Saturday, March 15, 2014

Commonwealth: Good news on taxes

Commonwealth notes that taxes in Taiwan are being truly reformed....
Subsequently, Chang announced the details of tax reform. The corporate income tax on financial industry companies will be raised back to 5 percent from the present tax rate of 2 percent. The amount of corporate income tax that shareholders can claim as tax credits to be deducted from their personal income tax, under Taiwan's integrated tax system, will be halved. A tax rate of 45 percent will be applied to the portion of rich people's net income that exceeds NT$10 million per year. If all these changes are implemented, the state will raise an additional NT$80 billion in tax revenue.

Together with the proposed tax hikes, which are supposed to help fill the budget gap, the reforms also include tax cuts for the average wage earner. The 6.47 million wage earners and the some 510,000 people with disabilities will have their tax-deductible quota raised by NT$20,000 to lessen their income tax burden. In terms of corporate taxes, the government is for the first time using tax measures to encourage employment. Small and medium enterprises can claim additional salary expenses multiplied by 1.3 as costs. The government also encourages companies to invest in R&D to boost their competitiveness.
The article frankly states that the idea that subsidizing the rich as America does will help the nation is absurd and untenable. Kudos to the writers. Taiwan's ratio of taxes to GDP is among the lowest in the developed world, the article points out.

Kudos also to the Ma government for setting out to do this in an election year.
Daily Links:
  • If a foreigner like me lead a political protest in Taiwan, I'd certainly be arrested. But when Chinese lead protests.... the police do nada.
  • Ma said it was "undemocratic" but note that prominent pro-Unification gangster Chang An-le appeared to shout slogans and generally criticized the pulling down of the state of Sun Yat-sen. How long before his cohorts start showing up to break up rallies and election activities?
Don't miss the comments below! And check out my blog and its sidebars for events, links to previous posts and picture posts, and scores of links to other Taiwan blogs and forums!


Anonymous said...

45% is really high for income taxes, and a threshold of 300,000 USD is really low too. This makes it really hard to attract foreign talent and impossible in situations where there may be double taxation. The truly wealthy make most of their income via capital gains and that's where there can be real progress made in reducing inequity between rich and poor.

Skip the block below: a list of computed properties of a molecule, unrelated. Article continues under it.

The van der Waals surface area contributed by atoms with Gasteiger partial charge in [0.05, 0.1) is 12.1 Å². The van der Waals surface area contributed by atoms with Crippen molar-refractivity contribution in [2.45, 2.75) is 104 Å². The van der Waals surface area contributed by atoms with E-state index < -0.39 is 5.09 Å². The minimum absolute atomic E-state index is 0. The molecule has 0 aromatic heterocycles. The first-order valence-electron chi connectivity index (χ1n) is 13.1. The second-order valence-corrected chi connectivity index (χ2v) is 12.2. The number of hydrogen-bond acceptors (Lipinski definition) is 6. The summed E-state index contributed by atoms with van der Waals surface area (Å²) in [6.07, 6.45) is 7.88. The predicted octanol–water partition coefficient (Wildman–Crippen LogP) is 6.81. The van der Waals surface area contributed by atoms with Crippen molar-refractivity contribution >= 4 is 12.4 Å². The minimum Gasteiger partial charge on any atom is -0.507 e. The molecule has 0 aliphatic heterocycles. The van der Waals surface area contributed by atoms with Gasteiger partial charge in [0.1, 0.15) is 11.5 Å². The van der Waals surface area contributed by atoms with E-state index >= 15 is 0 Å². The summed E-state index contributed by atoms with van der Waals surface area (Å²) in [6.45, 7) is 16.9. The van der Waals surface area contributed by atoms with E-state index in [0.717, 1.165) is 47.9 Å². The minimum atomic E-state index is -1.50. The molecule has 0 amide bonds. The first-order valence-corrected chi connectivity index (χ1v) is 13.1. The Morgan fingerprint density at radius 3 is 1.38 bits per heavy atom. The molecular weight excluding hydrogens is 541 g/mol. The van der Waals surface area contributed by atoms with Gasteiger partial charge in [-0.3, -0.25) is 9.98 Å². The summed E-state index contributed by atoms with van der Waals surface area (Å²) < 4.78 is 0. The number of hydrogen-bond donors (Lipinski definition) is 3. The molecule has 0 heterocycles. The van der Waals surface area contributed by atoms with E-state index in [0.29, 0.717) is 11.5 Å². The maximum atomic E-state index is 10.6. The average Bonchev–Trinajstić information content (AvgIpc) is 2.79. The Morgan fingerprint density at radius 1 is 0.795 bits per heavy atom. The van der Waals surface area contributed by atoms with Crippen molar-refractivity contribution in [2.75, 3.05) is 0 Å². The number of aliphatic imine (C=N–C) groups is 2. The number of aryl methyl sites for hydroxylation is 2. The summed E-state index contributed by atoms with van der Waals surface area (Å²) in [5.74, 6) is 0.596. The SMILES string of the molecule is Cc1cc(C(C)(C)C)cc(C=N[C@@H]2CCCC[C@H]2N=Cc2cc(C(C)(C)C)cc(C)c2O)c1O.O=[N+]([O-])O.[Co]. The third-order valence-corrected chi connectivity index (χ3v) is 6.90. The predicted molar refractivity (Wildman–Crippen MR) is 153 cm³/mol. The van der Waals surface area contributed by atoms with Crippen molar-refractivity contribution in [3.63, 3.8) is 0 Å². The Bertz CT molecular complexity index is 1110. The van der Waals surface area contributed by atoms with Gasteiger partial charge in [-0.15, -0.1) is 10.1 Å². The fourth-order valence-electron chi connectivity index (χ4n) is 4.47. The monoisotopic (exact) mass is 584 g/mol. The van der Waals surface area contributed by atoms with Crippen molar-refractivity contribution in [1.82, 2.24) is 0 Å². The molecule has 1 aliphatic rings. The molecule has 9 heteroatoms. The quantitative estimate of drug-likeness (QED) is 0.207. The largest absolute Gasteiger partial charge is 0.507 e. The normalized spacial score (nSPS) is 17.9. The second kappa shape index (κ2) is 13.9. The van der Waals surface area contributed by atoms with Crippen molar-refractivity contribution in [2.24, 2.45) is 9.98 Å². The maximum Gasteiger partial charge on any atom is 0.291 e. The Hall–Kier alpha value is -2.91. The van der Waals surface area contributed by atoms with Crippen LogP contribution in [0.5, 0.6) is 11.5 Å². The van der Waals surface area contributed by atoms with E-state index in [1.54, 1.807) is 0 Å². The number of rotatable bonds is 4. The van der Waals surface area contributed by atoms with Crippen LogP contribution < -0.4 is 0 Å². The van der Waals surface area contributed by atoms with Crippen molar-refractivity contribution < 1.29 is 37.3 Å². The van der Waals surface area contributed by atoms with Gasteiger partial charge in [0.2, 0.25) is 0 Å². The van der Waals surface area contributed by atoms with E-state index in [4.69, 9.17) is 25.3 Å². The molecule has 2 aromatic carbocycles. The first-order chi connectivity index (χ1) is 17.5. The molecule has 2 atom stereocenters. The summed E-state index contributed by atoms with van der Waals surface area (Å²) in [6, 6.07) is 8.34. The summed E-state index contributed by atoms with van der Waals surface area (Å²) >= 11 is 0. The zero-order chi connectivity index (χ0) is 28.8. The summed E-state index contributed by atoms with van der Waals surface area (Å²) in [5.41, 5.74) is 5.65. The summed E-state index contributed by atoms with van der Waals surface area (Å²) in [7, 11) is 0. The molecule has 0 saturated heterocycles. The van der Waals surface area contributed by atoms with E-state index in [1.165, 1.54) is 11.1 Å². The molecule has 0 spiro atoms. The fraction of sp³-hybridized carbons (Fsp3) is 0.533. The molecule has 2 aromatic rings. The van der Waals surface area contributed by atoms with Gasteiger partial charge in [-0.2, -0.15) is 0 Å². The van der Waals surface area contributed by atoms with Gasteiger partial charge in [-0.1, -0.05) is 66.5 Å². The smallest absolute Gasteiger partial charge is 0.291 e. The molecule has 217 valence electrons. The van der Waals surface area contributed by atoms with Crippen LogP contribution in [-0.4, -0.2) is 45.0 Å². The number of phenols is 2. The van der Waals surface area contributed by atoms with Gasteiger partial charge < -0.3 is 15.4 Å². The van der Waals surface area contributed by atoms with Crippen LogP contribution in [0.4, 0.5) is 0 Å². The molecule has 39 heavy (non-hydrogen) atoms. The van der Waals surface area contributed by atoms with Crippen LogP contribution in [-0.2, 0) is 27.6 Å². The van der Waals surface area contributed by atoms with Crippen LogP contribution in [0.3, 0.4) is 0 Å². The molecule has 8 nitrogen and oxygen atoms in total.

TaiwanJunkie said...

Michael Cole, at first I was quite angered, then I realized this whole thing only serves to turn taiwanese in general off about China.

First, the flag identification. Almost zero person in Taiwan identify with that Five Star flag. In fact, I think everyone in the country that ID with that flag you have already met that day.

Now the issue has always been independence vs future unification. But that "future unification" was always sold as a conceptual Democratic China. These guys (along with the unwitting Chinese tourists) are essentially pointing out there is no such thing as "future unification with a democratic China". These Five Star waving folks have a very simple message: unification WILL BE annexation by China under that Five Star flag.

This truth essentially breaks apart that Fairy Tale which the KMT worked so hard to maintain. With that Fairy Tale gone, you know what that means: if you are for the white sun and blue sky flag, if you at all identify with that flag (which is 99% regardless of blue vs green) you are essentially pro-independence and anti-annaxation.

Michael, I can't see a more unifying force for all Taiwanese everywhere than the picture you just posted!

Readin said...

Re the Chinese leading protests: It's a shame Taiwan doesn't have an Equal Protection Clause that FESP could sue under.

Anonymous said...

Excellent point made by JMC. Thanks for posting the link.

Those idiots are just as disgraceful to Taiwan as the Taiwanese military brass that keeps selling secrets to China.

When will they learn.

Anonymous said...


You completely missed the important point made by JMC.

(Chinese visitors to Taiwan can become involved in politics here with no repercussions, but if a westerner/japanese/other visitor does so, they get booted out of the country immediately.)

John Scott said...

Do you think it ever occurs to ANY of these Chinese flag-wavers that the only reason they are able to do this is because they are experiencing free speech and civil liberties for the first time in their lives??

They probably never show such fervent patriotism at home, but when they experience the feeling of conquering Taiwan, they just can't hold back.

Strange that these 'fresh off the plane' tourists have freedom of speech in Taiwan, but people with non-Chinese DNA who have lived, worked, and established families in Taiwan (and who really have a stake in developments) do not.

Has this 'freedom of speech for Chinese DNA only' rule been significantly challenged by Hong Kong, Uighur, or Tibetan activists in Taiwan? Or by any of the 1989/TianAnMen refugees?

TaiwanJunkie said...

anon, I do understand that the double standard was the main point of JMC's post.

That goes without saying.

My point is these type of anger inciting events actually end up unifying Taiwan and exposes the unification camp for what it really is.

I don't think pointing that out should mean I "missed the point."